In my first Scrum.org post, I thought I'd share my PSM I experience. I have no professional experience with Scrum (though obviously excited to start its application!), and did not take a Scrum Master course. After going back and forth between CSM vs PSM, I settled on the latter because it was harder.
I passed my exam on the first try with an overall score of 96.3% [Framework: 97.5%; Theory/Principles: 90%; Cross-functional/Self-organizing: 100%; Coaching/Facilitation: 100%]. I finished in 35 minutes, rechecked my bookmarks, changed 0-1 answers, and submitted with ~15 minutes to spare.
Overall, I spent about 2 weeks preparing, so what was my study process? Here are the roughly ordered steps (as I recall), interspersed with a lot of Googling PSM-specific exam prep, and synthesizing knowledge from other people’s similar looking lists. I also referred back to the Scrum Guide for every question that I had with 3rd party material (not all of the answers are there, but the vast majority are.)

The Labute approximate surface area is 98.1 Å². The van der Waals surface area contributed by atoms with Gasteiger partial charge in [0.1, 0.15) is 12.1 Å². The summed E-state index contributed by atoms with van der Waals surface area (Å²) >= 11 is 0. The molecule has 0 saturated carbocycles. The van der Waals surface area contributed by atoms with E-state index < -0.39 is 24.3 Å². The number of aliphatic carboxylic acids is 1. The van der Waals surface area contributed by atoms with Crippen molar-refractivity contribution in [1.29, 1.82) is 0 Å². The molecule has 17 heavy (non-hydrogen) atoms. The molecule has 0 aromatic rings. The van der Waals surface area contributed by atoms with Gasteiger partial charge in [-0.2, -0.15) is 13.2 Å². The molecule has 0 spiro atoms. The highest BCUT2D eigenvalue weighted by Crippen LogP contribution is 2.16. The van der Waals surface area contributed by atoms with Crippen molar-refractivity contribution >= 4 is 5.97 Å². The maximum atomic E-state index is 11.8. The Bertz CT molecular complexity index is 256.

1) About 2 months ago I read the very short book “Scrum Basics: A very quick guide to Agile project management” published by Tycho press. I never opened it after that first read, but it started the Agile principles & Scrum framework percolating in my mind. Life got in the way for awhile, and I didn’t think about Agile/Scrum for 2 months other than the occasional Google search to weight CSM/PSM. [Study value: moderate]
2) Took the open exam cold to establish a baseline. Result: 63.3%. [Study value: low]
3) Reviewed my incorrect answers & immediately took it again. Result: 76.7%. [Study value: moderate]